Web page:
Buying a home has always been part of the American dream. New homeowners relish the moment they accept the keys to their new home — so why are more and more of them considering returning the keys?

The phenomenon of walking away from a mortgage is nothing new. The Great Recession saw many homebuyers unable to pay their mortgage on their newly purchased homes. Those unpaid mortgages created a snowball effect resulting in mass foreclosures, the effects of which California is still grappling with today.

Over half a year into the 2020 recession, home prices are skyrocketing due to low inventory and constant bidding wars. In fact, nearly 45,000 homes closed escrow in California during September 2020, which was 5% higher than August 2020.

But this trend won’t last. Many homeowners are already trying to stave off foreclosures and Americans have yet to see the worst of the recession. Already, 3.9 million homeowners are in forbearance as of August 25, 2020, equal to 7.4% of all mortgages in the U.S. When a lender agrees to temporarily refrain from beginning the foreclosure process, the homeowner enters a forbearance period while they try to bring their mortgage current.

Further, 6.9% of mortgaged homeowners are in some stage of delinquency as of July 2020. Here in California, the number is slightly lower at 5.5%. And seriously delinquent mortgages – those 90 or more days past due – are on average 157 days past due.

Forbearance and delinquent mortgages are just the beginning of bigger problems. Foreclosure protections for renters and small landlords and homeowners end on February 1, 2021.

While the current moratorium on foreclosures is helping keep homeowners housed during the pandemic, it is pushing off the inevitable. The underlying economic conditions that caused the 2020 recession will linger long after a cure for the pandemic, just as historic job losses will take years to fix.

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However, there is another option for homeowners aside from forbearance and delinquency.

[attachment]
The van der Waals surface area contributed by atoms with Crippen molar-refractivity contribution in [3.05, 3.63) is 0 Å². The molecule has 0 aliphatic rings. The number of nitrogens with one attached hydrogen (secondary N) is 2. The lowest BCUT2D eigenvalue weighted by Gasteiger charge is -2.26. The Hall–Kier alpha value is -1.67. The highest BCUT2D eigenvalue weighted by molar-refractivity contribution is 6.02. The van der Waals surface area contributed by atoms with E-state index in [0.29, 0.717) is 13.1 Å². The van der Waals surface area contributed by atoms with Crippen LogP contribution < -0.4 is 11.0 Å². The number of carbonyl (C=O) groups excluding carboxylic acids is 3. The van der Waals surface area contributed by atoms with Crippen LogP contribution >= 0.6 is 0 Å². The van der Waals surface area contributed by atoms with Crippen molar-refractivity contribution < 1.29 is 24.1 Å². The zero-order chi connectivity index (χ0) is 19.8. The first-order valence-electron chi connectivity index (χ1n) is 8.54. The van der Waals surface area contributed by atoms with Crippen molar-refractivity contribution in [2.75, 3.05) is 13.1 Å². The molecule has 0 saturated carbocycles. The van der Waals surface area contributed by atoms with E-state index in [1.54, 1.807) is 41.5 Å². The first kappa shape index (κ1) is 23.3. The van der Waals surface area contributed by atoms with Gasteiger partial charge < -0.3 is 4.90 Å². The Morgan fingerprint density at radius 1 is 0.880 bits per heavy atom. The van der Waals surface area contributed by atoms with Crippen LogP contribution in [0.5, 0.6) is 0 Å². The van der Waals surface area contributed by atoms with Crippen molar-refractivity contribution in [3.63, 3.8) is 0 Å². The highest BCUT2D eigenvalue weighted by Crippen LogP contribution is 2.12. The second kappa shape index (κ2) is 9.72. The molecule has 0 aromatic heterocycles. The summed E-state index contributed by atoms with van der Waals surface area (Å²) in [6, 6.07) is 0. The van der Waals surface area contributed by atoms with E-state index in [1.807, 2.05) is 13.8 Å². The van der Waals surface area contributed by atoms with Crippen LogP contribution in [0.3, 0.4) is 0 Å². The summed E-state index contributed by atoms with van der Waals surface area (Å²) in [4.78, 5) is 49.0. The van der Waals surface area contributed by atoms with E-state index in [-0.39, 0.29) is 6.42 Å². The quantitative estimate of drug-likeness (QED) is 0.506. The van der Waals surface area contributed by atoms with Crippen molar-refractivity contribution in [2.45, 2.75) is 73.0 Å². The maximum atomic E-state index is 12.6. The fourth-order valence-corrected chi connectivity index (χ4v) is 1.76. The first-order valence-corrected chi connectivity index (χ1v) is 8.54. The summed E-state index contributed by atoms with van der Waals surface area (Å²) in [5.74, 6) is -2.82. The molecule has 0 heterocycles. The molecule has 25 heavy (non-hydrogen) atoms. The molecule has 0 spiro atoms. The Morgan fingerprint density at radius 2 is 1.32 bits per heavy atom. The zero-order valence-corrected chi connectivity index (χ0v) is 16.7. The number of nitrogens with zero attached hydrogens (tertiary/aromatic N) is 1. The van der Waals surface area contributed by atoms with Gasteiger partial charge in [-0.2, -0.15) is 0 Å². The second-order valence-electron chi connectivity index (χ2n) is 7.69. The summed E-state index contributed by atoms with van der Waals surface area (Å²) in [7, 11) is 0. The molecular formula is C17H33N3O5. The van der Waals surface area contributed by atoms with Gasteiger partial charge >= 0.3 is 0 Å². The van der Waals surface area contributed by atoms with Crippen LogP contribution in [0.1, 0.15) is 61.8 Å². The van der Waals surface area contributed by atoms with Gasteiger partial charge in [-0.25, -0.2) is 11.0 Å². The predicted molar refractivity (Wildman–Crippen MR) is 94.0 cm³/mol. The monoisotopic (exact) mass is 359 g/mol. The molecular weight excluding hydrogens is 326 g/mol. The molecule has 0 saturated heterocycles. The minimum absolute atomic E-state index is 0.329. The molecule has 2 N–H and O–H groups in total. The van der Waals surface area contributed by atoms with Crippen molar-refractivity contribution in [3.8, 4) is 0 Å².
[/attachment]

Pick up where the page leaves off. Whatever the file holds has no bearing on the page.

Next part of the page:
Understanding strategic defaults

Homes that are underwater can take years to recover their value. In this instance, many homeowners choose to stop making their payments, even if they can afford them, since the home has become a bad investment. This decision to default on purpose is known as a “strategic default” or “voluntary foreclosure.”

Strategic defaults were common during the Great Recession and for several years after, particularly in the hardest-hit regions where home values failed to recover quickly.

With a strategic default, a homeowner may be liable for a deficiency judgment after the foreclosure. Some states, including California, have anti-deficiency laws. Mortgage debt under California’s anti-deficiency statutes is broken into two types of obligations, recourse or nonrecourse.

Nonrecourse debt is created by statute covering mortgage in two sets of facts:

  • purchase money debt of any priority on title (first, second or even third trust deed), is a mortgage which funded the purchase or construction of a homebuyer’s one-to-four unit owner-occupied residence; or
  • seller financing, also called a credit sale, installment sale or carryback paper, on the sale of any type of real estate when the debt is secured solely by the property sold.

A mortgage holder holding a nonrecourse mortgage may not pursue the homeowner personally to collect for a deficiency in the secured property’s value to fully pay off the nonrecourse debt following any type of foreclosure.

Recourse debt is any mortgage other than mortgages classified as nonrecourse debt. A mortgage holder may only pursue a homeowner for a loss on the recourse mortgage due to a deficiency in the price of the secure property through judicial foreclosure and then only if:

  • the court-appraised value of the property at the time of the judicial foreclosure sale is less than the debt; and
  • the bid is less than the debt owed.

While there are many upsides to strategic default, there are a few downsides including:

  • difficulty getting new loans;
  • significant credit score drop; and
  • future housing issues.

Strategic defaults are one of many routes a homeowner can take during the tough months and years ahead. With traditional options exhausted, a strategic default may be a homeowner’s best lifeline, especially considering that the housing market won’t fully recover until the job market rebounds in 2022 or 2023.